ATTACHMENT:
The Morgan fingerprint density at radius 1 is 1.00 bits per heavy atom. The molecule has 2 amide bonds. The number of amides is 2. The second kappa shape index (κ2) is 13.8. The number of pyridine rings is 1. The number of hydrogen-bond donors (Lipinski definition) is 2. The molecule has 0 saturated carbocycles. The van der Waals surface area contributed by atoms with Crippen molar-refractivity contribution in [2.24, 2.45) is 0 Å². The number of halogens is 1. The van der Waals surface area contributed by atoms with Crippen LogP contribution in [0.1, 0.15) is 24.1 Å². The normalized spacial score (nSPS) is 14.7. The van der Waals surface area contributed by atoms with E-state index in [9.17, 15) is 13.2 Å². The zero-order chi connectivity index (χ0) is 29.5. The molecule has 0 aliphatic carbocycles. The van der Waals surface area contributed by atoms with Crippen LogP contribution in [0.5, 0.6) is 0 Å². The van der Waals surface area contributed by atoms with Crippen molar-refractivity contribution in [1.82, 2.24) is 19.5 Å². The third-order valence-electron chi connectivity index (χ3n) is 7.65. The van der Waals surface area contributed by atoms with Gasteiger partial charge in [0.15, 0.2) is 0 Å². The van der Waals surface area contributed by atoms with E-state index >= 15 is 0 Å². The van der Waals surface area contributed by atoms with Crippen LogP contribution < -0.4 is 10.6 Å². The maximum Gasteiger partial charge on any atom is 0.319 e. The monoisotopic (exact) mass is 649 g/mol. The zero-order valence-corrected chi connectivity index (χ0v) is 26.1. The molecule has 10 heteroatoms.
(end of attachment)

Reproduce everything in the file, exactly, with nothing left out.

The Morgan fingerprint density at radius 1 is 1.00 bits per heavy atom. The molecule has 2 amide bonds. The number of amides is 2. The second kappa shape index (κ2) is 13.8. The number of pyridine rings is 1. The number of hydrogen-bond donors (Lipinski definition) is 2. The molecule has 0 saturated carbocycles. The van der Waals surface area contributed by atoms with Crippen molar-refractivity contribution in [2.24, 2.45) is 0 Å². The number of halogens is 1. The van der Waals surface area contributed by atoms with Crippen LogP contribution in [0.1, 0.15) is 24.1 Å². The normalized spacial score (nSPS) is 14.7. The van der Waals surface area contributed by atoms with E-state index in [9.17, 15) is 13.2 Å². The zero-order chi connectivity index (χ0) is 29.5. The molecule has 0 aliphatic carbocycles. The van der Waals surface area contributed by atoms with Crippen LogP contribution in [0.5, 0.6) is 0 Å². The van der Waals surface area contributed by atoms with Crippen molar-refractivity contribution in [1.82, 2.24) is 19.5 Å². The third-order valence-electron chi connectivity index (χ3n) is 7.65. The van der Waals surface area contributed by atoms with Gasteiger partial charge in [0.15, 0.2) is 0 Å². The van der Waals surface area contributed by atoms with E-state index >= 15 is 0 Å². The van der Waals surface area contributed by atoms with Crippen LogP contribution < -0.4 is 10.6 Å². The maximum Gasteiger partial charge on any atom is 0.319 e. The monoisotopic (exact) mass is 649 g/mol. The zero-order valence-corrected chi connectivity index (χ0v) is 26.1. The molecule has 10 heteroatoms.